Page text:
Based on the patient’s clinical presentation (right upper quadrant and epigastric pain); laboratory findings (markedly elevated lipase and amylase >3 times the upper limit of normal and leukocytosis); radiographic imaging (hepatomegaly with steatosis, mildly prominent common bile duct, but no evidence of cholelithiasis); physical exam (bowel sounds present, soft, non distended, positive tenderness right upper quadrant pain, negative Murphy sign); (Table 2) and no history of gallstones or alcohol use, the patient was diagnosed with acute pancreatitis. All other causes of the disorder were ruled out and drug-induced versus viral versus idiopathic causes of pancreatitis were all considered (Table 2).

The patient received aggressive treatment with intravenous (IV) fluids, IV hydromorphone 0.5mg every two hours for pain, was placed on nothing by mouth (NPO) status, and hydrochlorothiazide was discontinued. Over the next 24 hours, the patient’s pain, leukocytosis, amylase and lipase laboratory values all improved. She was discharged and advised to stay on a clear liquid diet for at least two more days before advancing to a soft diet, to avoid exacerbation of her abdominal pain, and to follow-up with her primary care physician in 5 to 7 days.

Laboratory Findings

Upon Admission

Next Day

Reference Value

White blood cell count (bil/L)



4 to11

Calcium (mMol/L)



2.12 to 2.62

Potassium (mMol/L)



3.5 to 5.0

Serum creatinine (mg/dL)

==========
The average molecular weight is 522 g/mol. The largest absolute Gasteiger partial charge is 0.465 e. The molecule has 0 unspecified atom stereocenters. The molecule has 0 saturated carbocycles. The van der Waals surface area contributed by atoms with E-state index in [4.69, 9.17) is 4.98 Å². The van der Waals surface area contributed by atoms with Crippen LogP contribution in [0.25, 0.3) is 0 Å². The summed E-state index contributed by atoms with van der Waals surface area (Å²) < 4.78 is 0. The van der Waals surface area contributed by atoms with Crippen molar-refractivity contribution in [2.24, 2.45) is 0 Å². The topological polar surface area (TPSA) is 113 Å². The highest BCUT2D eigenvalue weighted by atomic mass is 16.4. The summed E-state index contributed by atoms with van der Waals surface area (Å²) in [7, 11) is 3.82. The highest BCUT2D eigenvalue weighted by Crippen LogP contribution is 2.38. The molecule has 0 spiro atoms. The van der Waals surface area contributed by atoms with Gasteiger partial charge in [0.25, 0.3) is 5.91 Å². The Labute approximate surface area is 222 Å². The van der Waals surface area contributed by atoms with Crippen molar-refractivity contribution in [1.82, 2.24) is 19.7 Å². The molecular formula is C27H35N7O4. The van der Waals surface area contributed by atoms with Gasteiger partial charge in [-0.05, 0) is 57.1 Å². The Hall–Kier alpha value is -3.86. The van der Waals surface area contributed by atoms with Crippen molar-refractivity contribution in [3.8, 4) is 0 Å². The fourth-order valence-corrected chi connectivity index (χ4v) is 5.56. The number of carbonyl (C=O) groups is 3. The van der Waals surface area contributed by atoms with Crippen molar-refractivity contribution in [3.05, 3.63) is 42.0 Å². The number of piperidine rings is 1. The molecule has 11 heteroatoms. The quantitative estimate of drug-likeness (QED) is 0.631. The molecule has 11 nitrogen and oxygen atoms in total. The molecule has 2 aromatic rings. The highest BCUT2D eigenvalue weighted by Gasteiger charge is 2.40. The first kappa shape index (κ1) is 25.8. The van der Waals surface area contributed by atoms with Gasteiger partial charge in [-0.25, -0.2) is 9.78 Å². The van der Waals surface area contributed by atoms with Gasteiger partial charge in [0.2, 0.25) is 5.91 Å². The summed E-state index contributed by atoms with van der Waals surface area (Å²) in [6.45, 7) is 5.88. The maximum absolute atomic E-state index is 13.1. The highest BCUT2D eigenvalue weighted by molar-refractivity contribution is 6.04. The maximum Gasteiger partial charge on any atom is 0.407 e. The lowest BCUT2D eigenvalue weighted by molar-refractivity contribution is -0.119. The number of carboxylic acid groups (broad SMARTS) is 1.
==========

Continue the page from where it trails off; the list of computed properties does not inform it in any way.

Aspartate aminotransferase (U/L)



10 to 30

Alanine aminotransferase (U/L)



7 to 30

Amylase (U/L)



27 to 131

Lipase (U/L)



10 to 45

Cholesterol (mg/dL)



Triglycerides (mg/dL)



HDL (mg/dL)



LDL (mg/dL)



Table 1: Laboratory Findings.
*Laboratory values from Institution Medical Center *abnormal values.


Viral causes for acute pancreatitis were ruled out since the patient did not have any other signs or symptoms associated with an infection, other leukocytosis. Abdominal ultrasound imaging revealed hepatomegaly with steatosis, mildly prominent common bile duct, but showed no evidence of cholelithiasis. Hepatomegaly is often associated with obesity, which is listed as a medical condition in this patient’s chart. The patient denied the use of alcohol and collectively the two major causes of pancreatitis were ruled out. Idiopathic causes are always a possibility; however, since the patient was taking medications that have been linked to pancreatitis, this linkage was investigated as a potential cause.

A clinical review of the patient’s chart and thorough literature search narrowed the list of drugs highly linked to pancreatitis. The search revealed hydrochlorothiazide and benazepril as the two most likely to be associated with drug-induced pancreatitis. In addition to the hydrochlorothiazide found in the combination of hydrochlorothiazide and triamterene, the patient was taking several medications that could cause pancreatitis such as benazepril, hydrocodone, gabapentin, and sertraline [4,7,17]. Triamterene is a potassium-sparing, distal tubule diuretic that can be used in combination with hydrochlorothiazide for hypertension [10]. There are no data supporting triamterene as a causative agent in drug-induced pancreatitis. The patient is also taking benazepril 10mg daily to manage hypertension. Although this class of drugs has been linked to drug-induced pancreatitis, there has only been one report connected to benazepril [18]. Because of the patient’s past medical history of uncontrolled hypertension, this drug was continued for the management of hypertension. The patient’s pancreatitis improved throughout the continuation of benazepril, rendering it unlikely to be the offending agent. In addition, the discontinuation of two antihypertension drugs in a patient with uncontrolled hypertension would not have been ideal.

Clinical Presentation


Signs & Symptoms

  1. Right upper quadrant
  2. Epigastric pain


  1. Markedly elevated lipase and amylase >3 times the upper limit of normal